Museums & Net Art: A Critical Collaboration

Researching for this week’s blog, I was often reminded of the modern artist Robert Breer, who experimented widely with film. Many of Breer’s works explored the concept of process vs. product, the practice of viewing art as an experience rather than a static image, and the manipulation of time within the gallery space. One of his most powerful works was a 1955 film piece entitled Image by Images. What made it unique was not the fact that Breer utilized the genre of film–several other artists were already experimenting with the genre–it was the fact that as a result of playing on a nonstop loop, the film slowly but surely destroyed itself [1].

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Robert Breer. Courtesy of the New York Times via the Anthology Film Archives

Net/Digital art, or art created with the use of digital technologies such as the internet, certainly do not (for the most part) intend to destroy themselves through the very act of their display. I would imagine that most digital artists are interested in their art becoming as timeless as the paintings and sculptures of their art-making predecessors. Net art’s biggest threat, in contrast to Breer’s self-destructing work, is the world surrounding it. Technology advances by the minute, and as such, the very tools used to conceive the art become obsolete, if not unusable, as they are replaced by models and mechanisms that improve upon the original. So although the genre has been borne out of advances in technology, museums are now facing a monumental challenge in straddling the past, present and future through digital and net art conservation.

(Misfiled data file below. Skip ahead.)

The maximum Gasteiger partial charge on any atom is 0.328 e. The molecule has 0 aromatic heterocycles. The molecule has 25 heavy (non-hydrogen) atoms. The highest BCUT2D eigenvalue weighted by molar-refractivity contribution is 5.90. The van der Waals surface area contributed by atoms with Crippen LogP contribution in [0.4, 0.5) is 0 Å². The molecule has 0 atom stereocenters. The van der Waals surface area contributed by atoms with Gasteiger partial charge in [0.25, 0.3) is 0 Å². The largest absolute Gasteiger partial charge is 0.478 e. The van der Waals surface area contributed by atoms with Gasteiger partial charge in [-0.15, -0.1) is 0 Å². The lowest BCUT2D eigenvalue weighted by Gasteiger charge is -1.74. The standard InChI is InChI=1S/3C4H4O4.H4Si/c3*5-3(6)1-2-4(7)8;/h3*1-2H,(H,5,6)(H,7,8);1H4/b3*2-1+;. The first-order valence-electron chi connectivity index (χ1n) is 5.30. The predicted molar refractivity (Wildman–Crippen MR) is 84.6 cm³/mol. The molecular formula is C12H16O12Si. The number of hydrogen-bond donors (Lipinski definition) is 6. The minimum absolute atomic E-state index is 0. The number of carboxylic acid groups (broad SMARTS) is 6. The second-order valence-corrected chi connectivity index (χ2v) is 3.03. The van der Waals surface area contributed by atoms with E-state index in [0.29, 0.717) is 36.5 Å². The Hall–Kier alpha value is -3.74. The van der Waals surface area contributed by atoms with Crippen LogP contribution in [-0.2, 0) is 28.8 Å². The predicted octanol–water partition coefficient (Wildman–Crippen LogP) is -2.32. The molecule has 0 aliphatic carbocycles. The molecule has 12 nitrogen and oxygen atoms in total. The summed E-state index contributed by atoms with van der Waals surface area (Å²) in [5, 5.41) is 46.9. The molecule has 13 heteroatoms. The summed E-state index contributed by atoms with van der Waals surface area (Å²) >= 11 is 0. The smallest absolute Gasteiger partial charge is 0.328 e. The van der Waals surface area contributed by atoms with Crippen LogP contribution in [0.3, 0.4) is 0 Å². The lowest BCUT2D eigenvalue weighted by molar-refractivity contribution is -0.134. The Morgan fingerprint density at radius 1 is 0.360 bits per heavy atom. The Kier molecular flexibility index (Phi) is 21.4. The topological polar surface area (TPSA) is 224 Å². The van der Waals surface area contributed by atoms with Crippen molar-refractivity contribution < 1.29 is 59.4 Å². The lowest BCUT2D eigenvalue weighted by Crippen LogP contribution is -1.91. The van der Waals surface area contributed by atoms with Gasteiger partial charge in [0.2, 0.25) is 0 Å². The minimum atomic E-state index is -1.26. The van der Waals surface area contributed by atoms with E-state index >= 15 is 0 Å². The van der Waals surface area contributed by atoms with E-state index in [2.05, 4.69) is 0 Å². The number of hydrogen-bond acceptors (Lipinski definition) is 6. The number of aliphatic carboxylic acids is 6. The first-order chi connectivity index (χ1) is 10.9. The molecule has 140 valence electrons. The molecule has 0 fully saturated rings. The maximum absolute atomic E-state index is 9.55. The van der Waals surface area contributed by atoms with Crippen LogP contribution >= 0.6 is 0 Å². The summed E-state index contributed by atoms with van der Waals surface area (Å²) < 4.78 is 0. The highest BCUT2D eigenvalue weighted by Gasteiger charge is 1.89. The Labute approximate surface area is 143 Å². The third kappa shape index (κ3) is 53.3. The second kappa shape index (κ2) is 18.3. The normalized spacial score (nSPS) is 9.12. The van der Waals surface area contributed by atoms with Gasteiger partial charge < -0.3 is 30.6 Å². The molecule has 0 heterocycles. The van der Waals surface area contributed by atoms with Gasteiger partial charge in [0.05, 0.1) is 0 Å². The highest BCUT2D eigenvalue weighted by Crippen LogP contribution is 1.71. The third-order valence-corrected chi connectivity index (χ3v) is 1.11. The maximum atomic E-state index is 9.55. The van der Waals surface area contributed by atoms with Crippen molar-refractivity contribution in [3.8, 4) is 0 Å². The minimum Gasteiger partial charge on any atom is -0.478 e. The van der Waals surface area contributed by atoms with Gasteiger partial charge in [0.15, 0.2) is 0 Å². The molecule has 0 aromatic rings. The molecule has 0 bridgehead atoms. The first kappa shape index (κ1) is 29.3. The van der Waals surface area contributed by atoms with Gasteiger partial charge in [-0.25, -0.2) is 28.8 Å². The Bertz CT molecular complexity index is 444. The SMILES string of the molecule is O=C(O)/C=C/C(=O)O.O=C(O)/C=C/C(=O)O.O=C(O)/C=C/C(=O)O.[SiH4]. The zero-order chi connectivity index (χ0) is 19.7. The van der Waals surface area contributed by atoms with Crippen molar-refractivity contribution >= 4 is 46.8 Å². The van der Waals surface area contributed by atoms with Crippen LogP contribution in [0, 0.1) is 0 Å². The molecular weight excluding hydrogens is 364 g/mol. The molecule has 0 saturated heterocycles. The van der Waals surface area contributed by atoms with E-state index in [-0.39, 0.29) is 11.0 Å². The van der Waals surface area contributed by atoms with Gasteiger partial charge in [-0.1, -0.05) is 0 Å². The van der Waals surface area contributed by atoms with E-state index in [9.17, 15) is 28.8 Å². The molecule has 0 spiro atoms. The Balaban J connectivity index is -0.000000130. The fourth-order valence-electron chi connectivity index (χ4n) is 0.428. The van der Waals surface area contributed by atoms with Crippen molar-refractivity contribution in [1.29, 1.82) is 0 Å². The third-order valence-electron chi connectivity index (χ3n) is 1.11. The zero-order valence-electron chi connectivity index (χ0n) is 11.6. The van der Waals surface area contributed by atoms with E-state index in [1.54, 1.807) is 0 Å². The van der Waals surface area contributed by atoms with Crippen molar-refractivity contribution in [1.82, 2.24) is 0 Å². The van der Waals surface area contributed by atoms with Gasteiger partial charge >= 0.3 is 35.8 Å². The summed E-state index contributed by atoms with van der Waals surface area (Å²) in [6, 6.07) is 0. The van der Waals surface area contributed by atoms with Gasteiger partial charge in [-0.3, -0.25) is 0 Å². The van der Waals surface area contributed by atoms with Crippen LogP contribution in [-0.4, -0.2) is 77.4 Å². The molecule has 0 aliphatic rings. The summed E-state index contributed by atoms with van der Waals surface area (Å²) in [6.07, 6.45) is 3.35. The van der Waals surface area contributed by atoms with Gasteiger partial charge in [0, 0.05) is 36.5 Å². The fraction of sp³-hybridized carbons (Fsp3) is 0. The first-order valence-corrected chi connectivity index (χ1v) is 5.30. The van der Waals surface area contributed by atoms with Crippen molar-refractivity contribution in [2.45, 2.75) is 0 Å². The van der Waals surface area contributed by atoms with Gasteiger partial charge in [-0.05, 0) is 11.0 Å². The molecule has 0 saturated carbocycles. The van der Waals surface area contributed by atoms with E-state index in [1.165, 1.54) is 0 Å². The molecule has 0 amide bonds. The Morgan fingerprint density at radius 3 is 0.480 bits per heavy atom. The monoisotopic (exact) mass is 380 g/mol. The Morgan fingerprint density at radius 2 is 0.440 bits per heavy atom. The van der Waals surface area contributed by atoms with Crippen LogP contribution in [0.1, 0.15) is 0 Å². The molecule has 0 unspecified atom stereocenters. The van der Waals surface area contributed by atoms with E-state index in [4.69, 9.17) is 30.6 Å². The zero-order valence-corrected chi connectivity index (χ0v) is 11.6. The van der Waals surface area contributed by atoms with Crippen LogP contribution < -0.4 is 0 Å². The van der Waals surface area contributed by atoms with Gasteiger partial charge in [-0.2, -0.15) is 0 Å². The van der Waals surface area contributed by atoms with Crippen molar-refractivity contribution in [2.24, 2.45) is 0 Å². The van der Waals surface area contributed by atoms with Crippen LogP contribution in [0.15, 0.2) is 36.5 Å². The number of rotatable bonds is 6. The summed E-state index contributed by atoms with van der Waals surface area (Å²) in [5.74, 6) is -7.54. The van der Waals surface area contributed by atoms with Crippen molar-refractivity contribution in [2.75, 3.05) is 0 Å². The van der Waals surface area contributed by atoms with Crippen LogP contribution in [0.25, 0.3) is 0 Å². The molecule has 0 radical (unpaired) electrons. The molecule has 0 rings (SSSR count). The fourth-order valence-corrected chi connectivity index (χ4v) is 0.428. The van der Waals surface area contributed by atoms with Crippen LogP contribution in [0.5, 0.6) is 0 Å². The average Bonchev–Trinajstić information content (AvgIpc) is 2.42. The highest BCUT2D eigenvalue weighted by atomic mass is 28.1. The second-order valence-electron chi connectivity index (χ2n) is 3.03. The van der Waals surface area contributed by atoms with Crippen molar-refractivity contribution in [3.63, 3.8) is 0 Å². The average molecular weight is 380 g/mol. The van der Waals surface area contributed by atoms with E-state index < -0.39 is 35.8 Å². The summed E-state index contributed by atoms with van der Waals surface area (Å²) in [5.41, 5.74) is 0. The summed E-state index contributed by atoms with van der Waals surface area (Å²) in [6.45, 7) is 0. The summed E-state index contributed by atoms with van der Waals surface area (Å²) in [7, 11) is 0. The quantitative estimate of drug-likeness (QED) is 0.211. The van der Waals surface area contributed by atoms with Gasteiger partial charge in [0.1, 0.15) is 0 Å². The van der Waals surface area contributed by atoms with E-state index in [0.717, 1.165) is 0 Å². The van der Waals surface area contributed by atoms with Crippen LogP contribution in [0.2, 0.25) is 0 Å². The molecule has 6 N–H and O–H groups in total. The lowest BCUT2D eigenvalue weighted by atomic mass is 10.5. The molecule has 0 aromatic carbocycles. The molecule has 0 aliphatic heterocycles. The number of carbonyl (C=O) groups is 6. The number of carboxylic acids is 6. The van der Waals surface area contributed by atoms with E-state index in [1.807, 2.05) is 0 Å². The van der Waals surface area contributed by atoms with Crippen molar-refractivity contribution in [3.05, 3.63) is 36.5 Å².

It should be of some consolation that several of the most influential art museums in the United States have dedicated efforts to the preservation and longevity of digital art in recent years. In 2002, for example, the Whitney Museum of American Art launched Artport, a database of born-digital art specific to Whitney commissioned works, exhibitions, and collections objects [2][3]. In 2015, the museum officially made the database part of the Whitney’s collection [4].

net-art-anthology
Screenshot of the super-readable Net Art Anthology web design, courtesy of the New Museum

The New Museum launched the Net Art Anthology in partnership with born-digital art organization Rhizome in October of 2016 [5][6][7]. This anthology has been published in beta mode, allowing users to access each work of net art as it is published to the site. The Net Art Anthology is additionally splendidly easy to navigate and read, increasing accessibility and the likelihood of user dwell time.

The Guggenheim Museum has also realized its responsibility to preserve net art, according to an article by The Creators Project columnist Noemie Jennifer [8][9]. Jennifer reports that time-based conservators are working with computer scientists to coordinate joint efforts to develop a framework of best practices for future born-digital art, but the biggest struggle lies in who should take the lead: